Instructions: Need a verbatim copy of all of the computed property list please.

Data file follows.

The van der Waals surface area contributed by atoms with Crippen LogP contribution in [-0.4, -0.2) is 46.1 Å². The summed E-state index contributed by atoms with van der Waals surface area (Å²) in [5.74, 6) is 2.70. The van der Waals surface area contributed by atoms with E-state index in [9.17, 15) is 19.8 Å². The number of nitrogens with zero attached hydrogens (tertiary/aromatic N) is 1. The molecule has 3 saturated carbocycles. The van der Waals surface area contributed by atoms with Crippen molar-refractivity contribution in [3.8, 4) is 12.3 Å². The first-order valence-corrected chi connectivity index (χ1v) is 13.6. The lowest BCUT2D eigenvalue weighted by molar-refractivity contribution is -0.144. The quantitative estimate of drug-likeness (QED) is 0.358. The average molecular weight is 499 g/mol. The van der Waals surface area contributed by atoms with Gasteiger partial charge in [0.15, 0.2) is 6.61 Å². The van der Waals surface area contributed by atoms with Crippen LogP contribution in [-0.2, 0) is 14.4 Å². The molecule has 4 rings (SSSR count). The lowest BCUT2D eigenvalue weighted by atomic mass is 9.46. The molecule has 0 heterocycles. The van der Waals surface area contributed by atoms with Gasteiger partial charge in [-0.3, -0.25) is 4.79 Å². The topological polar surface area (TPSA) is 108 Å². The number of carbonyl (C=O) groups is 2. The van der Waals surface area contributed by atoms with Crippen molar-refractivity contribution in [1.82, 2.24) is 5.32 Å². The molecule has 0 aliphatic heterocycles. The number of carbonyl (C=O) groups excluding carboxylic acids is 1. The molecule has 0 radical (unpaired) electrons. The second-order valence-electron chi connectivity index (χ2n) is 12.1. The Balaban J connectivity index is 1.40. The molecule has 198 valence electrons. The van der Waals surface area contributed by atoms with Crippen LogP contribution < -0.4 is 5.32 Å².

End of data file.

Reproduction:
The van der Waals surface area contributed by atoms with Crippen LogP contribution in [-0.4, -0.2) is 46.1 Å². The summed E-state index contributed by atoms with van der Waals surface area (Å²) in [5.74, 6) is 2.70. The van der Waals surface area contributed by atoms with E-state index in [9.17, 15) is 19.8 Å². The number of nitrogens with zero attached hydrogens (tertiary/aromatic N) is 1. The molecule has 3 saturated carbocycles. The van der Waals surface area contributed by atoms with Crippen molar-refractivity contribution in [3.8, 4) is 12.3 Å². The first-order valence-corrected chi connectivity index (χ1v) is 13.6. The lowest BCUT2D eigenvalue weighted by molar-refractivity contribution is -0.144. The quantitative estimate of drug-likeness (QED) is 0.358. The average molecular weight is 499 g/mol. The van der Waals surface area contributed by atoms with Gasteiger partial charge in [0.15, 0.2) is 6.61 Å². The van der Waals surface area contributed by atoms with Crippen LogP contribution in [-0.2, 0) is 14.4 Å². The molecule has 4 rings (SSSR count). The lowest BCUT2D eigenvalue weighted by atomic mass is 9.46. The molecule has 0 heterocycles. The van der Waals surface area contributed by atoms with Gasteiger partial charge in [-0.3, -0.25) is 4.79 Å². The topological polar surface area (TPSA) is 108 Å². The number of carbonyl (C=O) groups is 2. The van der Waals surface area contributed by atoms with Crippen molar-refractivity contribution in [1.82, 2.24) is 5.32 Å². The molecule has 0 aliphatic heterocycles. The number of carbonyl (C=O) groups excluding carboxylic acids is 1. The molecule has 0 radical (unpaired) electrons. The second-order valence-electron chi connectivity index (χ2n) is 12.1. The Balaban J connectivity index is 1.40. The molecule has 198 valence electrons. The van der Waals surface area contributed by atoms with Crippen LogP contribution < -0.4 is 5.32 Å².